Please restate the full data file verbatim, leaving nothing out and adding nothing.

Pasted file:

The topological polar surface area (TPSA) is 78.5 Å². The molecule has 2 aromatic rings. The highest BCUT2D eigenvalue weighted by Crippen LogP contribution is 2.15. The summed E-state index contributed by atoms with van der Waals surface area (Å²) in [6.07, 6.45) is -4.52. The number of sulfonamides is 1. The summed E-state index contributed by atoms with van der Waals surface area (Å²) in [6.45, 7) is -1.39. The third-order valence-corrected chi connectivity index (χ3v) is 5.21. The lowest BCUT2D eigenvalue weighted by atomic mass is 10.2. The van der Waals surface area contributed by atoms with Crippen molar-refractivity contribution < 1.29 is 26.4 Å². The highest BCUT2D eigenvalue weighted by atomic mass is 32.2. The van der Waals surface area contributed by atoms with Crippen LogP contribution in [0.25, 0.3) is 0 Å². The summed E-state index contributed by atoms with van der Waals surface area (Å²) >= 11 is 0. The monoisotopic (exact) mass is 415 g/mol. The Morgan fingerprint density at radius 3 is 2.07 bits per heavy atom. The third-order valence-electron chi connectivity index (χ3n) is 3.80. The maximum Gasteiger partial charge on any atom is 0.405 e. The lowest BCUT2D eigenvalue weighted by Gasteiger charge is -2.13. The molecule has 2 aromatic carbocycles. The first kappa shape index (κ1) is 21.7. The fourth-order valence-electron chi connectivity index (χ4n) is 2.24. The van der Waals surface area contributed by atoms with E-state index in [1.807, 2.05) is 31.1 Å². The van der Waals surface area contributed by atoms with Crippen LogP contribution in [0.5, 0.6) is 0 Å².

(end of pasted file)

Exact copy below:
The topological polar surface area (TPSA) is 78.5 Å². The molecule has 2 aromatic rings. The highest BCUT2D eigenvalue weighted by Crippen LogP contribution is 2.15. The summed E-state index contributed by atoms with van der Waals surface area (Å²) in [6.07, 6.45) is -4.52. The number of sulfonamides is 1. The summed E-state index contributed by atoms with van der Waals surface area (Å²) in [6.45, 7) is -1.39. The third-order valence-corrected chi connectivity index (χ3v) is 5.21. The lowest BCUT2D eigenvalue weighted by atomic mass is 10.2. The van der Waals surface area contributed by atoms with Crippen molar-refractivity contribution < 1.29 is 26.4 Å². The highest BCUT2D eigenvalue weighted by atomic mass is 32.2. The van der Waals surface area contributed by atoms with Crippen LogP contribution in [0.25, 0.3) is 0 Å². The summed E-state index contributed by atoms with van der Waals surface area (Å²) >= 11 is 0. The monoisotopic (exact) mass is 415 g/mol. The Morgan fingerprint density at radius 3 is 2.07 bits per heavy atom. The third-order valence-electron chi connectivity index (χ3n) is 3.80. The maximum Gasteiger partial charge on any atom is 0.405 e. The lowest BCUT2D eigenvalue weighted by Gasteiger charge is -2.13. The molecule has 2 aromatic carbocycles. The first kappa shape index (κ1) is 21.7. The fourth-order valence-electron chi connectivity index (χ4n) is 2.24. The van der Waals surface area contributed by atoms with E-state index in [1.807, 2.05) is 31.1 Å². The van der Waals surface area contributed by atoms with Crippen LogP contribution in [0.5, 0.6) is 0 Å².